Stocks to sell

Given Organon & Co’s (NYSE:OGN) low growth, its sizeable competition, its lack of concrete positive catalysts, and the fact that its management plans to institute an average dividend in the future, I urge investors to avoid OGN stock for now.

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Moreover, although Organon says that it’s looking to make acquisitions, its relatively low cash reserves and high debt could limit the company’s ability to make needle-moving M&A deals.

In light of all of these points, I believe that the stock’s current low valuation is warranted.

Low Growth and Tough Competition

Over the past several years, Organon’s top line has fallen, Merck (NYSE:MRK), its former parent company, reported. The decline was caused by the loss of exclusivity of a number of the company’s key products, i.e., the expiration of the patents on them, Merck explained. When pharmaceutical products undergo loss of exclusivity, the revenue they generate drops sharply.

Merck says that Organon’s revenue is expected to drop less this year than in 2020 and anticipates that the top-line decline will moderate this year. Moreover, Merck expects the spun off company to report “low to mid-single digit {percentage} revenue growth off of a 2021 base year.”

Merck, however, also noted that Organon’s 2020 top line was negatively impacted by the Covid-19 pandemic, as the unit’s significant “long-acting reversible contraceptives (LARC)” business was hurt by women’s inability to undergo medical procedures during lockdowns.

These lockdowns continued, particularly outside of the U.S. and China, for much of 2021. Thus, the 2021 will provide an easy comparison for Organon in subsequent years.

As a result, I would not be surprised if the company’s revenue stagnates or resumes declining in 2023. That potential reality could become apparent to retail investors in early 2022, when the company could begin issuing 2023 guidance, and the smart money may start selling the shares meaningfully ahead of that time. So, it would not be shocking to see OGN stock start meaningfully declining in September or October.

Two key reasons for Organon’s anemic growth outlook are its loss of exclusivity and the tough competition faced by its LARC business. In addition to the huge revenue drop that off-patent medications experience initially following the loss of their patents, their sales in subsequent years tend to increase rather slowly, flatten or even drop, and their profit margins are usually low.

Meanwhile, there are many types of long-acting reversible contraceptives, including multiple types of IUDs, several other implants in addition to Organon’s Nexplanon, and shots.

So although the company has reportedly said that its revenue losses from LOEs will be low over the next few years, I think it will be tough for it to deliver growth, aside from revenue increases generated by M&A, going forward.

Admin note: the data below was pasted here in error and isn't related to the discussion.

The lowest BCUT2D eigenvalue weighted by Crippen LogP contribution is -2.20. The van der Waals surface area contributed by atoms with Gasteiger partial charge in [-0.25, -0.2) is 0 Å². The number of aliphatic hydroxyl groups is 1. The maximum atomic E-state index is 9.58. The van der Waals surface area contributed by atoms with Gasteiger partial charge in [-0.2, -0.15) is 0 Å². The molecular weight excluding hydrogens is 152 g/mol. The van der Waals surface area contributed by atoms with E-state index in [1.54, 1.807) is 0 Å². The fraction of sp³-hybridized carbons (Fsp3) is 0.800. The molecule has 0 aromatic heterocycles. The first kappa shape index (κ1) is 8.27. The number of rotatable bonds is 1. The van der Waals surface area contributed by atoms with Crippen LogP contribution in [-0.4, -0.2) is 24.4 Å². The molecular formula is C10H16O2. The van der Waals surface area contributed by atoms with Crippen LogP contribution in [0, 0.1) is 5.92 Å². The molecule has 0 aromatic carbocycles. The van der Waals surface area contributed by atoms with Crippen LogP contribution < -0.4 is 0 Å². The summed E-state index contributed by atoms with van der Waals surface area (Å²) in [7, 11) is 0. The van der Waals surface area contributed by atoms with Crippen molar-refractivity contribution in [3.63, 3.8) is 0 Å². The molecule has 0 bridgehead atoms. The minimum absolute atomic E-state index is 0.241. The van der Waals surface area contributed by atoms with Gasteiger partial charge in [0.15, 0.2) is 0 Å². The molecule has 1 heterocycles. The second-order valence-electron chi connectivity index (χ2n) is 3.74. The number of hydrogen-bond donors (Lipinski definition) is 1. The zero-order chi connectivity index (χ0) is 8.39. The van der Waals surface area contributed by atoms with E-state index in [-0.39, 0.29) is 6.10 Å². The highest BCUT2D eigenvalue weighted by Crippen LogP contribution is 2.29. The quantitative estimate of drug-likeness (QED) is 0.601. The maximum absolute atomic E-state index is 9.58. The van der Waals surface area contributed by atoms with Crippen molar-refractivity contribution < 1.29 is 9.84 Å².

Acquisitions Could Be Limited

OGN stock does not currently pay a dividend, although the company says it intends to eventually institute a payout whose yield has been estimated at 3%. It appears that a 2% to 3% yield is a somewhat standard rate for fairly low-growth pharmaceutical companies with no strong, upcoming growth catalysts; Viatris (NASDAQ:VMS), Perrigo (NYSE:PRGO) and Johnson & Johnson (NYSE:JNJ), for example, all have yields in that range.

Organon has said that it would look to make acquisitions. But its top line is trending around $8 billion, while it had $141 million of cash at the end of last quarter and total debt of $966 million, and it has promised to pay a meaningful dividend.

Given that data, I believe it may be very difficult for Organon to make any deals that will move the needle for it and for OGN stock within the next two or three years.

The Bottom Line on OGN Stock

Organon’s forward price-earnings ratio of 4.7 may sound very cheap. But it isn’t that much lower than a number of its low-growth pharma peers that lack (or that are widely believed to lack) strong catalysts: Viatris has a forward P/E ratio of 4.4, Bristol Myers’ (NYSE:BMY) forward P/E is 8.9, while Teva’s (NYSE:TEVA) is 3.7 and AbbVie’s (NYSE:ABBV) comes in at 9.2.

In light of Organon’s weak growth outlook, average dividend, and constrained ability to make needle-moving acquisitions, I recommend that longer-term investors wait for a large pullback in the name before buying the shares.

Patient investors who already own the stock could hold onto their shares in the hope that the company is able to meaningfully accelerate its growth in three or four years. But I think there are many pharmaceutical stocks that are much more attractive than OGN stock for both growth and value investors.

On the date of publication, Larry Ramer did not have (either directly or indirectly) any positions in the securities mentioned in this article. 

Larry has conducted research and written articles on U.S. stocks for 14 years. He has been employed by The Fly and Israel’s largest business newspaper, Globes. Among his highly successful contrarian picks have been solar stocks, Roku, and Snap. You can reach him on StockTwits at @larryramer. Larry began writing columns for InvestorPlace in 2015.